Granularity enters APRA’s cloud computing stance


blog Fascinating news arrives courtesy of iTNews (which does great cloud computing reporting) that the Australian Prudential Regulatory Authority appears to be shifting its historically antagonistic stance towards cloud computing technologies.

Those with long memories will remember APRA — which regulates Australia’s financial services organisations, such as banks and insurance groups, has previously issued warnings about cloud computing, warning that the “innocuous” nature of such services could mask hidden concerns about offshoring. However, in a speech reported by iTNews this week, APRA appeard to take a more granular approach to cloud computing — a data management guide pending and the group’s head of IT risk David Pegrem noting:

“The number one step is to understand and to be able to classify your data in order to understand what data is going out [to third-party service providers] and what level of sensitivity has to do with that data.”

This more practical approach from APRA to cloud computing reflects the approach which the banks are starting to take themselves. A few weeks ago, Westpac revealed, for example, that it was recently able to host some data in Microsoft’s Azure public cloud because no identifiable customer information had headed offshore.

As I wrote a few weeks back, the debate around cloud computing in Australia is becoming more granular and tactical — as organisations gradually shift to a more mature understanding of this new class of technologies. In some ways, this is not a revolution; but an evolution; not a black and white scenario, but one of shades of grey. It’s good to see some recognition from APRA of this fact.

Image credit: Gareth Weeks, royalty free


  1. Not sure you could say APRA is antagonistic to cloud, if anything as the first (and possibly still only) regulator to actually put out a position statement on cloud meant that the issues that should be addressed aroudn data soverignety and security could be discussed properly. The guidance has allowed banks to realise they can talk to APRA about it and get some useful input. If anything their stance legitimises banks including cloud in their forward planning.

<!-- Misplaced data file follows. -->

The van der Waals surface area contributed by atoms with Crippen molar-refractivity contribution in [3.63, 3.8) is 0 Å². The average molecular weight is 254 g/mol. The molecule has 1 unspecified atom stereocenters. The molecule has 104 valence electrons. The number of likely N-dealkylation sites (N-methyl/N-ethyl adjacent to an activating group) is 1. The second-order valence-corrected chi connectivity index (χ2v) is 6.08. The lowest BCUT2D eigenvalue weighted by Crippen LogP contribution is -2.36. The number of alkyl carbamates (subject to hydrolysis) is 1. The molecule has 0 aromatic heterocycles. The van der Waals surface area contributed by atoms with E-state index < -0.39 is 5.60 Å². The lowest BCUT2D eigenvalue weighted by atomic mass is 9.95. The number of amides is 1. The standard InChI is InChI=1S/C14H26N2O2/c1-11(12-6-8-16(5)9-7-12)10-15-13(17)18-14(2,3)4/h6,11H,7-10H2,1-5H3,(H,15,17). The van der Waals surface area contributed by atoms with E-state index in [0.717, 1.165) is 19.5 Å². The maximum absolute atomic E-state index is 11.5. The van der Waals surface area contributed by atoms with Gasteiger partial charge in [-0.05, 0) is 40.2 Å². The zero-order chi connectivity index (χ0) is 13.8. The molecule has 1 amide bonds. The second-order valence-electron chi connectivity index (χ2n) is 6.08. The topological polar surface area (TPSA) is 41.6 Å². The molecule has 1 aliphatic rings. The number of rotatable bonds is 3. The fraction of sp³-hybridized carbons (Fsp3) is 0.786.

2. Thanks, I agree you can read it as stern (although read other documents from APRA and in context this is a quite politely worded note), but as they said in the original letter there were already a number of existing guidelines that were pertinent to cloud, and the ‘easy to buy’ nature of cloud has meant that not all services being bought could be considered to have complied with the guidelines.

    What this would have meant for what is a relatively new industry is the first rogue or average service that collapsed with a bunch of data sitting in a Singapore/US data center would have torpedoed the whole ‘cloud banking’ push.

    We have been developing cloud based core banking (not just peripherals like email and collaboration) for over 3 years, and we follow the guidelines – especially 231, 232, and 234 – we are ISO27001 certified, and hold the data here in Australia, in top grade data centers. We don’t want people buying insecure, offshore systems, putting confidential data on them and then being surprised when it doesn’t conform to what are reasonable standards of prudence and security needed for banking data.

    While I recognise a lot of the commentary in Australia was negative about the APRA letter, it has helped our conversations with real buyers of cloud based banking systems, and in the international space many of our customer have commented on the fact that APRAs thought processes were ahead of their own regulators – so some credit has to be given for attempting to at least consider the capability and guide discussion.



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